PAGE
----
I have a thing about spiders. Let me rephrase that; I go weak kneed and squeak like a trapped mouse when I run into spiders indoors. Too many legs, too fast, too unpredictable … ugh!
Outdoors, I have a “Live and let live” policy towards these creatures. I can actually concede that a spiderweb decorated with dewdrops is one of the more beautiful things Mother Nature has come up with, and in my more sensible moments I can even see the beauty in the spider itself – as long as its nowhere close to my hair. While digging in my flower beds I have no problem with one of the more long-legged varieties running over my hand, and the really small ones (the ones that jump) don’t bother me at all. BUT…
I enter my kitchen, and there, outlined against the light grey wall sits a beast, a monster. At least the size of a plate, if you ask me, while my family members will hem and haw and point out it’s at most the size of a thumbnail. Boy do they need to check their eyesight, right?
Some years ago my mother and I went on a holiday, and after having spent an agreeable evening together she retired to her room and I to mine. Three seconds later I was at her door because my room had an extra guest, one with eight legs, and I just couldn’t work up the courage to kill it, not when it was sitting just above the window staring at me. (Did you know spiders SUCK their prey dry? It probably considered me a promising little snack …) Fortunately my mother is braver than I am – or maybe it was just the mother reflex kicking in – so she took care of the problem for me. I swear she was grinning as she left my room.
I’m not sure when my aversion to spiders began. Okay, so having several recollections of having to pee in the middle of the night only to see a tarantula sitting by the toilet probably doesn’t help. (My father used to sweep them up and throw them back outside. Total waste of time; the moment his back was turned, back they came…) Reading The Lord of the Rings at the tender age of eleven was probably not a good idea from a spider perspective – I mean talk about the scariest spider of all spiders, Mrs Shelob herself. (Despite having seen the movie like twenty two times, I have NEVER watched the Shelob scene. I just can’t.) Having a mother that for months walked around with an unhealed hole through her foot as a consequence of a spider bite may have had some impact as well, and then there was the time I saw some of those giant spider crabs (I know; different species, but they look very similar) when I was snorkeling.
For a while I developed a theoretical fondness for spiders, and that was when I borrowed my younger sister’s book, Charlotte’s Web (Still one of my all time favourites). I loved this intelligent little creature that spun messages into her web to save her piggy friend Wilbur – testimony to just how eerily intelligent these little buggers can be. Actually, in many ways Charlotte was a WRITER – just like me – mostly of one word at the time given her chosen medium – not at all like me – but still..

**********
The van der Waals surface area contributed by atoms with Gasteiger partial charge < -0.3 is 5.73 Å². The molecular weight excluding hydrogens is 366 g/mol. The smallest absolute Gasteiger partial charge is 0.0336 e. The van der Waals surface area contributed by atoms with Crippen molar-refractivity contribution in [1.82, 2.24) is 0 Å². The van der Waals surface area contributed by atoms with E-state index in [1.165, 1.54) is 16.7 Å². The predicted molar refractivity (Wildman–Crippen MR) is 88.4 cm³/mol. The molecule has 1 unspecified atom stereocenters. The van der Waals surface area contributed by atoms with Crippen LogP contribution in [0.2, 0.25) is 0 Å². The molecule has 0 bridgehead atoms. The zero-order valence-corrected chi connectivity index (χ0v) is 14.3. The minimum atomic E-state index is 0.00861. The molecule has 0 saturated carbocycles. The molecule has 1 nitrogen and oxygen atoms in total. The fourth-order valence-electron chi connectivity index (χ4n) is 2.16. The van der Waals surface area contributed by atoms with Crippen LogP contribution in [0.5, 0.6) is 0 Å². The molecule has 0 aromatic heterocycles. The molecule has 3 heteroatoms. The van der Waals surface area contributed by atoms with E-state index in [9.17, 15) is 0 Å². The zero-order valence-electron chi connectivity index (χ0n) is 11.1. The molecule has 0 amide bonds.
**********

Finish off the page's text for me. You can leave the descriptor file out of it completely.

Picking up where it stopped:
Just outside the window of the room where I generally write, a big fat spider has spun a web. Every time I clean the window (in broad daylight, when the resident spider has retreated to hide in the window frame or something) I gulp some air, close my eyes and wipe the web away. An hour or so later it’s back, and I haven’t even seen it being spun. Creepy… We’ve avoided any closer contact with each other, the spider and I, but earlier this evening it committed the mistake of entering my house. There it sat, a big fat blob on my floor, and I’m sorry to say that my instinctive reaction was to … Splat! No more spider. As a consequence no more webs that will glitter in the early morning sun, no more potential hidden messages spun in gossamer thread. So now I worry that maybe this particular spider was my own little Charlotte, a muse of sorts, and now that she’s gone, well who knows what will happen? I’m halfway through chapter one of my new book and what if by killing the spider I’ve jinxed the whole project? Shoot!
Just as I finish writing this, I happen to glance out of the window. In the upper left-hand corner something is moving. I peer, rise to my feet and swallow back on an exclamation. A new sentinel has taken up its post outside my window, and if the previous one was big, this one is huge. The large body is a mottled brownish colour, a delicate cross decorates its back and I swear I can see it raise an admonishing leg at me. Oh God; the spiders are coming to get me!
Once I calm down I realise she’s doing her thing, spinning a net. If I tear it down, she will spin another. If I tear that one down, she will persevere and spin one more. I settle down in my chair and open my draft chapter, thinking that we have a lot in common, us writers and spiders. They spin, have their nets destroyed and spin it again. We write, tear our texts apart and rewrite. Luckily, there are some differences as well, like me not having eight legs or feasting on flies! For some reason that last sentence made me feel quite peckish. Tea and flies – sorry, biscuits – anyone?